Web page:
UPDATE (Mar. 3, 2010): If anyone’s still hanging on the edge of their seat for this one, it’s been more or less resolved. I told the person who was threatening me that I wasn’t going to back down, and they’ve so far left me alone. That was back in November, of course. They had no legal standing on this.
UPDATE (Nov. 16 2009): Currently, the caller from this interview is threatening me with legal action. I’ve modified the post with a few more “seems to be”s to cover my ass. I think I’m fully within my rights to say what I’ve said here, but since I was called by the caller’s lawyer, I’m not taking any chances.
I just got done listening to a recent segment on NPR’s Science Friday (hosted by Ira Flatow) where they discussed the anti-vaccination movement, and even after 20 minutes, I’m still quivering with rage and frustration.
When I started this blog, I thought I’d be writing primarily about cool science news items, and shedding light on the latest scams, and maybe even writing about politics and religion if I had time. Well, as you can see by the Categories box to the right, I had that completely backwards. The problem is that I really don’t have much to contribute to a scientific news item, besides “this is cool”.
However, I think I’ve gotten pretty good at identifying pseudoscientific claptrap when I see it, and this certainly qualifies for that description:
If you watched that video, you’re probably either thinking “that’s obvious nonsense” or “wow, maybe I should start doing that”. Actually, you’re probably also thinking “that’s the worst reporting I’ve ever seen” and I agree with you there.
A classic joke among us skeptics goes something like this:
Q: “What do you call alternative medicine that actually works?” A: “Medicine.”
A lot of people are inclined to believe in alternative medicine, because they see it as a viable alternative to modern medicine. What many people don’t realize is that there’s really no such thing as “alternative medicine”. There’s medicine, and then there’s unproven and disproven treatments. This “Superbrain Yoga®” seems to be a mixture of both unproven and disproven treatments. Continue reading →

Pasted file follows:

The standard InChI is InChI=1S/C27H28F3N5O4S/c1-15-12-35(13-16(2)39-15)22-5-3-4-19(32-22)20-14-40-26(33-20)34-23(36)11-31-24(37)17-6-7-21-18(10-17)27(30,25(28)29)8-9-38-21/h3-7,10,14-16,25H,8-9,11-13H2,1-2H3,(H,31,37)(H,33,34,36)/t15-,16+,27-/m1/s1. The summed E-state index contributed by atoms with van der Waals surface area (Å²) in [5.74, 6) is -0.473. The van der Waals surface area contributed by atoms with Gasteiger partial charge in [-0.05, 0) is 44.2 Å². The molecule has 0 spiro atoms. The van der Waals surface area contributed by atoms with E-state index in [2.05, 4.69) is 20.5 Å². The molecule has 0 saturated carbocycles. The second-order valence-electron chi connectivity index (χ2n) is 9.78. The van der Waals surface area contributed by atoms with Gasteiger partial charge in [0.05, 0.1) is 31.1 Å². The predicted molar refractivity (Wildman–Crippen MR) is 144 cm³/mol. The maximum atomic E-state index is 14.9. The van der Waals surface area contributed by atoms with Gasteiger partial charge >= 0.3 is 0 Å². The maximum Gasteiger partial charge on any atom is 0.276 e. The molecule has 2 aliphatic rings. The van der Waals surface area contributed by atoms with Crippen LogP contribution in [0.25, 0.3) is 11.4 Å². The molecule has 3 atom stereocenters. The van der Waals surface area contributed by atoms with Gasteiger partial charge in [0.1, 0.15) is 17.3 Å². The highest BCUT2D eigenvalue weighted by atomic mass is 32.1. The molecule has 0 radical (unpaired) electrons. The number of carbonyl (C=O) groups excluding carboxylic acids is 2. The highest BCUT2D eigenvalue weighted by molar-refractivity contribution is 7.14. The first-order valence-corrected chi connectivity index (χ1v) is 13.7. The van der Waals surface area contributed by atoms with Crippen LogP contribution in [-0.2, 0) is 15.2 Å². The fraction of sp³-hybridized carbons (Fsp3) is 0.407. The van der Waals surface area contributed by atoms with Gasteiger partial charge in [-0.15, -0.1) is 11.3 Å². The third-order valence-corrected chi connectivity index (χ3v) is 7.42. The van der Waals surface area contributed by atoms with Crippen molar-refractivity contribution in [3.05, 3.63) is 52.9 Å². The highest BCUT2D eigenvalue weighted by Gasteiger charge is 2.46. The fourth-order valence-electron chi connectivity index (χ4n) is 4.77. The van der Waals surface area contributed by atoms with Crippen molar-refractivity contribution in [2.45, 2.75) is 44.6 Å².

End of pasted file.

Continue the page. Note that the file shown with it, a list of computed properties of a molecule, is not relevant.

I had a hell of a time finding this. MPR really needs a better search engine.
Last Thursday, as I was riding home from class, I turned on NPR to listen to the news. I don’t do this very often, because I normally have my MP3 player with me, so I listen to podcasts. But, I’ve gotta replace its hard drive, so I was forced to listen to whatever happened to be on the radio at the time. On-demand media has spoiled me.
I’m glad I did though, because NPR was broadcasting a debate on health care between E. Richard Brown and Daniel Kessler, advisors to Obama and McCain (respectively) on issues relating to health care (possibly other issues too; the beginning of the audio is cut off).
Sounds really boring, but it was actually pretty fascinating. Brown calls out Kessler repeatedly on his distortions, and generally flogs him. The audience even began to turn on Kessler too – when he says that nobody actually wants single-payer health care, the audience actually boos him. This is the type of audience who would go and watch a health care debate, and they booed someone.
Needless to say, I think Obama has the superior health plan. I firmly support universal health care (not just because I’m broke and healthcareless), and he’s planning to take steps in that direction.
I was just reading the newspaper (it’s like a web site without links) and there was a story about McCain’s insane new VP choice, Sarah Palin. The story mentioned something about how Palin thinks that abstinence-only education needs more funding.
FOR WHAT? What could they possibly be spending the existing abstinence-only budget on? Books? Here, let me write you an abstinence textbook:
Abstinence is Fun! (No, Really)
Don’t have sex until you’re married, because God says so.
Maybe they’re spending all the money on little action figures with extremely well-articulated hands, so they can teach kids how to hold hands instead of doing what every single other source of information in the world (including their own bodies) is telling them they should do. The high cost could come from the fact that the figures are rigged to explode if two of the same gender get too close to each other.